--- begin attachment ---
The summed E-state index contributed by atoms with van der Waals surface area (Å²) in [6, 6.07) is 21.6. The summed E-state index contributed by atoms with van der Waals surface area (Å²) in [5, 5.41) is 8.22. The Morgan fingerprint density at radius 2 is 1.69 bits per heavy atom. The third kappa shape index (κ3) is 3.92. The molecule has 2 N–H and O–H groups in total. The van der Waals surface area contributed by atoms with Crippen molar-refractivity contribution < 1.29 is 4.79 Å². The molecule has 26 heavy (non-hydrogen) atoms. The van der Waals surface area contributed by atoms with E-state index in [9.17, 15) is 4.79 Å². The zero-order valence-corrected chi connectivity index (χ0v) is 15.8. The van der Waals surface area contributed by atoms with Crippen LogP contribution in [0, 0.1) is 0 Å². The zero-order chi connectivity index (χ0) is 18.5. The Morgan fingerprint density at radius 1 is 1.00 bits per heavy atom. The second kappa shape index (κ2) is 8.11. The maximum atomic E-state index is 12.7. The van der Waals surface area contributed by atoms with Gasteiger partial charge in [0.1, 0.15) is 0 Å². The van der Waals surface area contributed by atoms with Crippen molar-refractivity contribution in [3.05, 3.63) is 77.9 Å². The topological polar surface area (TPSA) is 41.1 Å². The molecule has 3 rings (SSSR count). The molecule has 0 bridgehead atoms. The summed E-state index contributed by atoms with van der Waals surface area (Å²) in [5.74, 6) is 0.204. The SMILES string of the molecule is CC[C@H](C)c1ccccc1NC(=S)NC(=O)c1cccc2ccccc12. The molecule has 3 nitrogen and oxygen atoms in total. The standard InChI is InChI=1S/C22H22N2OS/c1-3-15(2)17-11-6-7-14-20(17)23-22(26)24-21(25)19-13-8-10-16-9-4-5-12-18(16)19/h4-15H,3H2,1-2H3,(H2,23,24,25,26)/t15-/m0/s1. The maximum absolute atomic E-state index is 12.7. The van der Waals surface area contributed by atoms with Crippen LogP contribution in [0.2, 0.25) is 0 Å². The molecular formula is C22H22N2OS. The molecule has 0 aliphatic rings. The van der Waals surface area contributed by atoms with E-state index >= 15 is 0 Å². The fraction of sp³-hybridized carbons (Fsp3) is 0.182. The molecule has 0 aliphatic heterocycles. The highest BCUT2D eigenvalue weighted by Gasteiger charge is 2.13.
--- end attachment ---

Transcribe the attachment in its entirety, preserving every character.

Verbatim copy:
The summed E-state index contributed by atoms with van der Waals surface area (Å²) in [6, 6.07) is 21.6. The summed E-state index contributed by atoms with van der Waals surface area (Å²) in [5, 5.41) is 8.22. The Morgan fingerprint density at radius 2 is 1.69 bits per heavy atom. The third kappa shape index (κ3) is 3.92. The molecule has 2 N–H and O–H groups in total. The van der Waals surface area contributed by atoms with Crippen molar-refractivity contribution < 1.29 is 4.79 Å². The molecule has 26 heavy (non-hydrogen) atoms. The van der Waals surface area contributed by atoms with E-state index in [9.17, 15) is 4.79 Å². The zero-order valence-corrected chi connectivity index (χ0v) is 15.8. The van der Waals surface area contributed by atoms with Crippen LogP contribution in [0, 0.1) is 0 Å². The zero-order chi connectivity index (χ0) is 18.5. The Morgan fingerprint density at radius 1 is 1.00 bits per heavy atom. The second kappa shape index (κ2) is 8.11. The maximum atomic E-state index is 12.7. The van der Waals surface area contributed by atoms with Gasteiger partial charge in [0.1, 0.15) is 0 Å². The van der Waals surface area contributed by atoms with Crippen molar-refractivity contribution in [3.05, 3.63) is 77.9 Å². The topological polar surface area (TPSA) is 41.1 Å². The molecule has 3 rings (SSSR count). The molecule has 0 bridgehead atoms. The summed E-state index contributed by atoms with van der Waals surface area (Å²) in [5.74, 6) is 0.204. The SMILES string of the molecule is CC[C@H](C)c1ccccc1NC(=S)NC(=O)c1cccc2ccccc12. The molecule has 3 nitrogen and oxygen atoms in total. The standard InChI is InChI=1S/C22H22N2OS/c1-3-15(2)17-11-6-7-14-20(17)23-22(26)24-21(25)19-13-8-10-16-9-4-5-12-18(16)19/h4-15H,3H2,1-2H3,(H2,23,24,25,26)/t15-/m0/s1. The maximum absolute atomic E-state index is 12.7. The van der Waals surface area contributed by atoms with Crippen LogP contribution in [0.2, 0.25) is 0 Å². The molecular formula is C22H22N2OS. The molecule has 0 aliphatic rings. The van der Waals surface area contributed by atoms with E-state index >= 15 is 0 Å². The fraction of sp³-hybridized carbons (Fsp3) is 0.182. The molecule has 0 aliphatic heterocycles. The highest BCUT2D eigenvalue weighted by Gasteiger charge is 2.13.